How and why did this trend of 3-D films start?  3-D is not a new idea–filmmakers have been experimenting with the technology for nearly one hundred years and feature films have been offered in 3-D for well over fifty years.  But 3-D has become a craze.  I think it began with Avatar, which was probably the most successful and critically acclaimed 3-D film of all time. Hollywood knows a good money-making machine when they see it, so in the wake of Avatar‘s success, the major studios mobilized and started offering more and more 3-D titles.  Theatre chains have also found a way to cash in on the phenomenon; ticket prices for 3-D films are significantly higher than prices for standard 2-D films.

While I admired Avatar for its technical achievement, I personally have not been able to embrace the 3-D craze. My personal distaste for 3-D primarily stems from the fact that most 3-D films I’ve seen use the 3-D technology as a cheap gimmick, not as a storytelling device. If there is an explosion in a 3-D film, is the story truly enhanced by making the viewers feel as if shrapnel is headed in their direction?  I don’t see much payoff for this use of 3-D, yet this is precisely how most films choose to employ the technology.

Avatar is a different kind of 3-D film for several reasons. First, the lush physical environment is given tremendous depth through the use of 3-D; this is important because the film is about the beauty and fragility of the environment.  In this regard, Avatar does not use 3-D as a cheap gimmick.  In fact, the film was shot in 3-D; it was part of the director’s plan for the film all along.  Most 3-D films today are not shot in 3-D–they are converted to 3-D from a 2-D format.  Disney’s re-release of The Lion King in 3-D is a great example of this; they’re simply capitalizing on the 3-D craze, offering viewers only a slightly different experience from the original 2-D film.  To me, that experience isn’t worth the extra $5.00 the movie theatre wants to charge for a 3-D ticket.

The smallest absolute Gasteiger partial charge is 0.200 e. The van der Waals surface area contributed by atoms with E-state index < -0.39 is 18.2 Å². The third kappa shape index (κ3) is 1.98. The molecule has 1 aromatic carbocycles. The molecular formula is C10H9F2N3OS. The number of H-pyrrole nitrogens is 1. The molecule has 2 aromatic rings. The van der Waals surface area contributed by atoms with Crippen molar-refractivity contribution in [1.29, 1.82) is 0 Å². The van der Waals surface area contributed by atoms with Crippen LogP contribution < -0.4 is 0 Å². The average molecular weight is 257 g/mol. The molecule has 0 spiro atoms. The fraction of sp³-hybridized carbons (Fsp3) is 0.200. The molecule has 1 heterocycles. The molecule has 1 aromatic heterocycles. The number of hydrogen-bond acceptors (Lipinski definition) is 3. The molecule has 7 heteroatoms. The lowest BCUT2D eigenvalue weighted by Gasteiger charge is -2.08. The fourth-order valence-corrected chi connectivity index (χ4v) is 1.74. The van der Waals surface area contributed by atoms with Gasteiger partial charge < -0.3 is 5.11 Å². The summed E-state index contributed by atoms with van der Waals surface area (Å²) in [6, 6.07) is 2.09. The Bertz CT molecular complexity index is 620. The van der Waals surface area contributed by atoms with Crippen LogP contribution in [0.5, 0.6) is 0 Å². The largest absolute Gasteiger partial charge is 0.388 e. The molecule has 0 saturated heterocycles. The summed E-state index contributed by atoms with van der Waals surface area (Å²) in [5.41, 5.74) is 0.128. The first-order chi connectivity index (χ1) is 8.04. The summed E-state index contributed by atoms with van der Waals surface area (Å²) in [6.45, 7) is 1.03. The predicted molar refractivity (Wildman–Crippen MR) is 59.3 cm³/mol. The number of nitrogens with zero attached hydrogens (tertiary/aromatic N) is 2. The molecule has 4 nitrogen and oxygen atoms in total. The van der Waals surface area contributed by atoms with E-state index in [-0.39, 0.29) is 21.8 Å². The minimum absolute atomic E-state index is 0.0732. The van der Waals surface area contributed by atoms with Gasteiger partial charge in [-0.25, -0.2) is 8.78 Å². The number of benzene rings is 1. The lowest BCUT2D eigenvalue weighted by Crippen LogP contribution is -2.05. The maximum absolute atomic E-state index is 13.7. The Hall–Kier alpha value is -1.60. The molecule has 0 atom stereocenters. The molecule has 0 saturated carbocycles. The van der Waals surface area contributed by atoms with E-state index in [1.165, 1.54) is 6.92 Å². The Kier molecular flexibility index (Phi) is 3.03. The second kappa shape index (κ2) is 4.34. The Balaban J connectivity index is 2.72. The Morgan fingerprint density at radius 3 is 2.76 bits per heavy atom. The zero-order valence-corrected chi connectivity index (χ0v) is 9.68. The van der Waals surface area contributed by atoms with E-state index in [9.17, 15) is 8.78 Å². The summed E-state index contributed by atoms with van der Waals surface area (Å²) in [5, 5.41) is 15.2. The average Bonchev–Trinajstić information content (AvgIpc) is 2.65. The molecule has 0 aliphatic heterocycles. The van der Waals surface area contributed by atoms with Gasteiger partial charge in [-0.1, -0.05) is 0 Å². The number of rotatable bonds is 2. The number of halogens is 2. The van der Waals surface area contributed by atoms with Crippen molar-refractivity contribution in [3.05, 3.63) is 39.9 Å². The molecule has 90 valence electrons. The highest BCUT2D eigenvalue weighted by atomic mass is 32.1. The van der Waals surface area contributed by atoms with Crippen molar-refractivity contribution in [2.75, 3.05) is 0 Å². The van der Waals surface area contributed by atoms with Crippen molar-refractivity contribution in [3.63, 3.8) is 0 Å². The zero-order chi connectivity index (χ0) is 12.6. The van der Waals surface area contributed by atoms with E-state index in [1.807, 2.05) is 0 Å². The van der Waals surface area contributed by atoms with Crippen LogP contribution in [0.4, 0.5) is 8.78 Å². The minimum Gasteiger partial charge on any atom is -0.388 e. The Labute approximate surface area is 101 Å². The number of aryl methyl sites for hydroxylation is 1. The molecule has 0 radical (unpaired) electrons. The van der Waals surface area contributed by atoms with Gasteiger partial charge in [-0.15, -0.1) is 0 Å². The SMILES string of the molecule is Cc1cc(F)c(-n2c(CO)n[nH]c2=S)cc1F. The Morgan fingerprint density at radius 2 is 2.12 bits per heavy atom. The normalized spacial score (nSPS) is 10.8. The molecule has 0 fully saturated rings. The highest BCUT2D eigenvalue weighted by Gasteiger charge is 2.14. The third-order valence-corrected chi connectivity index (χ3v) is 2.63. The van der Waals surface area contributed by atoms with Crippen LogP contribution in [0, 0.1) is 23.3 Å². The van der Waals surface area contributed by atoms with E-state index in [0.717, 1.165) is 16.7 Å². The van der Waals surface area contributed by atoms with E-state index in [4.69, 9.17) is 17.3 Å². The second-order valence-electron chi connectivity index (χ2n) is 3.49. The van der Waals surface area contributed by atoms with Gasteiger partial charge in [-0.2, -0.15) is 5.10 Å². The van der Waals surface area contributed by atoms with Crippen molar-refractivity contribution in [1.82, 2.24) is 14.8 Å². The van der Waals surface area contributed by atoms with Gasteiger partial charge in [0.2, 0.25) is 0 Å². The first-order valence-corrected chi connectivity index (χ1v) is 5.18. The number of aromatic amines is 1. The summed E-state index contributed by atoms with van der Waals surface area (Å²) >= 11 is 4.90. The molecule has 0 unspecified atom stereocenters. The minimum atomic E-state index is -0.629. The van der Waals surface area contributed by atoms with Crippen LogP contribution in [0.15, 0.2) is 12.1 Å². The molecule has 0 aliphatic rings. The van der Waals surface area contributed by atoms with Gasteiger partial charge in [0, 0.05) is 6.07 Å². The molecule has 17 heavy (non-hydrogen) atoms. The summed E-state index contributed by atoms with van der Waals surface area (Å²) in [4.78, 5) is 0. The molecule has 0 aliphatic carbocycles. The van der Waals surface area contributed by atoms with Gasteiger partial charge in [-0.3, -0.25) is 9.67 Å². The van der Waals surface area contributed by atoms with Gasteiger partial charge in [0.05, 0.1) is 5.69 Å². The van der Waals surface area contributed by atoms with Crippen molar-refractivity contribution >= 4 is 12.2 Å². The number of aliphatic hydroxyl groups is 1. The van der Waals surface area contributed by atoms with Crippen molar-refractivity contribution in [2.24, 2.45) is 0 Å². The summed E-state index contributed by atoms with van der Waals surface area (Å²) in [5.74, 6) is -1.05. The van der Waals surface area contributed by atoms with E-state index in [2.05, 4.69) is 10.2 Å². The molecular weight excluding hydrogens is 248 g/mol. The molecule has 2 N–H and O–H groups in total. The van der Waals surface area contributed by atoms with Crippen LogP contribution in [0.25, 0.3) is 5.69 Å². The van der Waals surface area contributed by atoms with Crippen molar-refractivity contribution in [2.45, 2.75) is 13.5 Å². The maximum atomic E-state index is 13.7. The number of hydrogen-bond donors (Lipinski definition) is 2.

Another issue with 3-D is the amount of light on the screen.  3-D technology depends upon darkening the picture by about 50%.  Film critic Roger Ebert has been particularly critical of 3-D films specifically for this reason–the picture is simply too dark.  I found this to be true in Harry Potter and the Deathly Hallows Part II when I saw it in 3-D.  Images that are intensely white in the 2-D version (bright light, for instance) lost their luster in the 3-D version, seeming more gray than white.  And given that the 2-D film was already very dark and shadowy, some of the picture was rendered incomprehensibly dark in the 3-D version.  Some of the other technical concerns with 3-D are outlined in this letter to Roger Ebert from Walter Murch, arguably the most distinguished film editor in the industry.

Box office receipts are beginning to show that 3-D is becoming less and less palatable for moviegoers.  This could be a rejection of the extra $5.00 being charged by theatre chains, or perhaps a reaction to dim, dizzying images.  I was surprised to learn, for example, that the 3-D version of Harry Potter and the Deathly Hallows Part II generated only one-third of the revenue generated by the 2-D version of the same film.  Because profits are down, the 3-D craze is likely nearing its end.

The point is that a brilliant and promising technology can die if no one is willing to use it properly.  Director James Cameron made Avatar using processes no one had ever used before in a feature film, so he had to be willing to adjust his typical methods in order to maximize the 3-D technology’s potential. The question all of this raises for me is the employment of new technology in the classroom–especially the online classroom.  Given that the BLS degree program at UNCG is offered online, it seems we instructors and course developers run the risk of adopting technology without really using it to its fullest potential.  Or even misusing it.

I have certainly been guilty of using technology in ways that create a obstacles to learning–how can this be avoided?  Or better yet, how can technology be used to give students and faculty an advantage? In what ways can technology truly enhance the educational experience, especially online?

Maybe Almost Probably the End of Harry Potter (perhaps)

By Marc Williams

Harry Potter and the Deathly Hallows Part II

The eighth and final installment of the Harry Potter film series is to be released this week, one of the most eagerly anticipated films in years.  It has generated excitement reminiscent of the release of the second generation of Star Wars films.  Indeed, tickets for Friday’s opening began selling out in the U.S. several days ago–a week ahead of the July 15 premiere–making it one of the fastest-selling films ever.